6 Fascinating Facts About India Pale Ales For National IPA Day (August 1)
It’s not every day we get to celebrate the smooth, bitter taste of a delicious India Pale Ale. Alright, it is every day, but Aug. 1 is National IPA Day so we’re feeling extra hoppy about them. Like all beer, the history behind them is bottomless, along with the fascinating facts that go with. That’s why we decided to share our interesting IPA facts with you, along with some of our top picks to help you celebrate the day. Drink semi-responsibly.
Photo: David Prahl (Getty Images)
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The IPA Isn’t The Most Popular Beer Style
In the U.S., the IPA is king so it might seem like it’s the most popular style in the world. In fact, the lager is actually the most popular style in the world with China’s Snow lager being the most popular beer brand in the world. It’s likely you’ve never tried this beer, but billions of others have so it doesn’t matter how popular you think your local IPA is.
Which is why you should try: Ballast Point Sculpin.
IPA Actually Gets Its Name From India
For those unaware, the India Pale Ale style originated in the 1800s when the East Indian Trading company asked some English brewers to make extra hoppy beers to be shipped to India. The addition of hops helped to keep the beer fresh. Even sailors and upper-class British citizens living in India didn’t want to crack open a skunky beer.
Which is why you should try: Stone IPA.
IPAs Are Supposed To Be Served Ice Cold
Historically, English IPAs were designed to be enjoyed ice cold, but we wouldn’t advise drinkers to put their modern-day IPAs in the freezer as the cold will overpower the flavor and you’ll miss out on much of the nuance. Plus, you might forget it’s in there and nobody wants to clean up a beer that exploded all over their leftover macaroni and cheese.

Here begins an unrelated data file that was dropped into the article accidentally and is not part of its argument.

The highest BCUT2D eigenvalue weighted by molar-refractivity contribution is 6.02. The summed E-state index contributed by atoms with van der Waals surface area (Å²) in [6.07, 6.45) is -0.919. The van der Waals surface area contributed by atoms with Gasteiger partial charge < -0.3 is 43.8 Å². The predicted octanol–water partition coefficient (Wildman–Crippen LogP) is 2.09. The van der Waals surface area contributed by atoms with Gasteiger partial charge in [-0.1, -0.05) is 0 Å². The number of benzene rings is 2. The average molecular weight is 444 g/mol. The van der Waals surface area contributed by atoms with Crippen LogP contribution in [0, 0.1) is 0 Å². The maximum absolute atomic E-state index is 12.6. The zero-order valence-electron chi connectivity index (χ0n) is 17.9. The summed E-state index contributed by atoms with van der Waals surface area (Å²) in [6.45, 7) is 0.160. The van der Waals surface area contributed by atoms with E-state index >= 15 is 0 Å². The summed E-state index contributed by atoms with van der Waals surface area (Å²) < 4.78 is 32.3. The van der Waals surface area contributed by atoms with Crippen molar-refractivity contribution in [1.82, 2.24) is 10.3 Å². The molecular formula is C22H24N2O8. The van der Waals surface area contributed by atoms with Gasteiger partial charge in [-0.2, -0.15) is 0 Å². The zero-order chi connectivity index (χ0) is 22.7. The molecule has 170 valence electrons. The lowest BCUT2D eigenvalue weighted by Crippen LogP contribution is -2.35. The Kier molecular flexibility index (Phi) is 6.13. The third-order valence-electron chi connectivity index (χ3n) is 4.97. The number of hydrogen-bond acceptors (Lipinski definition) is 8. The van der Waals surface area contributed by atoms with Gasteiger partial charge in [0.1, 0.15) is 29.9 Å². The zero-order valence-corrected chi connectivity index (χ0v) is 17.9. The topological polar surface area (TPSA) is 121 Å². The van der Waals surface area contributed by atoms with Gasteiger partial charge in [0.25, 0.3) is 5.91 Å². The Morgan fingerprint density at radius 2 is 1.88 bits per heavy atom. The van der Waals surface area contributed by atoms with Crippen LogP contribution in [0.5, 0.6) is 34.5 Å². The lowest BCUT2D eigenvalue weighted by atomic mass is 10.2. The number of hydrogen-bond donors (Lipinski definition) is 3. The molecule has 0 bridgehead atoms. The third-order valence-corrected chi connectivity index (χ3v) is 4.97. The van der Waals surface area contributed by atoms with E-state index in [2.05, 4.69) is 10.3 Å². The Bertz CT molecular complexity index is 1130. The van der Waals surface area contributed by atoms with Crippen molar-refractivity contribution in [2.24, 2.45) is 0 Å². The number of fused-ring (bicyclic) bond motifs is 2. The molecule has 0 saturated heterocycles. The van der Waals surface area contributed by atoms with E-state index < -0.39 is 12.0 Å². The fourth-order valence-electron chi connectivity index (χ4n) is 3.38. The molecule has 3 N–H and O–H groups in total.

Which is why you should try: New Belgium Voodoo Ranger.
High Alcohol Had Nothing To Do With Long Ocean Trips
Contemporary IPAs are regularly higher in alcohol content than other beers. But just because there are many high ABV IPAs, that doesn’t mean that early IPAs needed to be higher alcohol content to make the journey to India and beyond. In fact, many early IPAs hovered around 6 percent ABV and there’s nothing scientific that proves that higher alcohol content helped preserve the beer.
Which is why you should try: Lagunitas Hop Stoopid.
India Pale Ale Got Its Name In Australia
You might be surprised to know that the IPA first received its famous moniker in the land of Mad Max and the Hemsworth brothers. That’s because that’s where an advertisement first introduced the name. In 1829, a Sydney newspaper ad referred to it as an “East Indian Pale Ale.” Somewhere along the line the “East” part of the name dropped out and we were left with the IPA we know today.
Which is why you should try: Cigar City Jai Alai.
The IPA is Ever Evolving
When you think of the IPA, you might imagine a West Coast IPA, but there are also East Coast IPAs, New England-Style IPAs, Brut IPAs, Double IPAs, Triple IPAs, and others. What’s next? All hops all the time IPAs? Extra Bitter IPAs? Who knows?
Which is why you should try: Treehouse Julius.